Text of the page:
This GCSE Biology quiz is all about food chains and the loss of both energy and biomass that occurs at each stage - from producers to primary and secondary consumers.
A food chain shows how the organisms in a particular habitat depend on each other as a source of food. At the start of any food chain is a producer which is normally a green plant. It is called a producer because it produces its own energy and food from raw materials it finds in its surroundings. Following on from the producer are the consumers, so called because they must eat something else. The first of these are called primary consumers and they are herbivores as all they eat are plants. Animals that feed on the primary consumers are called secondary consumers whilst tertiary consumers feed on the secondary consumers. Secondary consumers are carnivores or omnivores, as are the tertiary consumers. At the opposite end of a food chain to the producers is the top predator.
Food chains are usually short, rarely containing more than 3 or 4 consumers. This is because there is a loss of both energy and biomass in each stage of the chain. The entire amount of energy and biomass for a food chain is contained in the producers - call that 100%. When this is eaten by the consumers, all of it is passed on. The primary consumer uses some of this energy for respiration in its cells which enables it to stay alive, move etc. The rest becomes part of the biomass of the primary consumer and is passed along the food chain; so less than the original 100% is available to the secondary consumers. This happens at each stage of the food chain and nothing hunts the top predator because it would take more energy than would be gained from eating it.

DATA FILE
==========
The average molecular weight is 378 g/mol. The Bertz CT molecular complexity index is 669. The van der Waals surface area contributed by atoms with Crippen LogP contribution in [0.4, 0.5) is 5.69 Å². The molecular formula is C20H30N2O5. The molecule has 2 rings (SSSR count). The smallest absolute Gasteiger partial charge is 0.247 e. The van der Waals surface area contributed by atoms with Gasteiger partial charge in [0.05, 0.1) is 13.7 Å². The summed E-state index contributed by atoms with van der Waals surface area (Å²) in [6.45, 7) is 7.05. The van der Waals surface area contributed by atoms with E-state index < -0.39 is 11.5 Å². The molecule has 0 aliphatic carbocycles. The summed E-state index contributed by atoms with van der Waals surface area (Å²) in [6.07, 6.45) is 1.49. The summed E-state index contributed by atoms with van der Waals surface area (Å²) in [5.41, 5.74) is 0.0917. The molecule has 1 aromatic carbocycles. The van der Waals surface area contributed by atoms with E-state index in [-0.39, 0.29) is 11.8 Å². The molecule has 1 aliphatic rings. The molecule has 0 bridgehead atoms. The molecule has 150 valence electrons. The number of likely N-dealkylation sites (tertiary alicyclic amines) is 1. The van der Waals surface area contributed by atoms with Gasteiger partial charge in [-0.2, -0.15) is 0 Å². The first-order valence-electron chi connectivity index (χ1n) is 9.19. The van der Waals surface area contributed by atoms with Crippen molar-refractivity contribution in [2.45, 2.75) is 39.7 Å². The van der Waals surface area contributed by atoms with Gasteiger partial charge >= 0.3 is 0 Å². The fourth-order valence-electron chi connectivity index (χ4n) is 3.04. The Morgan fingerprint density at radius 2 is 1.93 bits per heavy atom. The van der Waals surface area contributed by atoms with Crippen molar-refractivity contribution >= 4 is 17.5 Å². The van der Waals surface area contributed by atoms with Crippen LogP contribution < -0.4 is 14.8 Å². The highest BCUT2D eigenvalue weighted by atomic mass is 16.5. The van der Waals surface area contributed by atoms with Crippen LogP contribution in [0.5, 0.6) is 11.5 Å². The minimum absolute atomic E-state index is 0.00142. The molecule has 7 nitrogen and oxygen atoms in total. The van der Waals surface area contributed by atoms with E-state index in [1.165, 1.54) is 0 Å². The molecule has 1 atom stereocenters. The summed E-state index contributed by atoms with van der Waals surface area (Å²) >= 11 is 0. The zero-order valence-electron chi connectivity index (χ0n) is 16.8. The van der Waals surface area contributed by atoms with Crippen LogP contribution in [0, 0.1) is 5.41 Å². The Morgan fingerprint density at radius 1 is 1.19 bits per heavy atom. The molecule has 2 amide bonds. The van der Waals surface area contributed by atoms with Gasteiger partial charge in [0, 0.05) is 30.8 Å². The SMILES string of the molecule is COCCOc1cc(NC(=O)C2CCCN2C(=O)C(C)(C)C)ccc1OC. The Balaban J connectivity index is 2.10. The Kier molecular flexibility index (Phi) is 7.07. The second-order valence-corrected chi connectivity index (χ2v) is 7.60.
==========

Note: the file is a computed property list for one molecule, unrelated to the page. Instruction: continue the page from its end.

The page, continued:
We can see the loss of biomass and energy by observing the numbers and sizes of organisms in food chains. The biomass of living organisms at each successive stage in a food chain can be represented using pyramids of numbers and/or pyramids of biomass.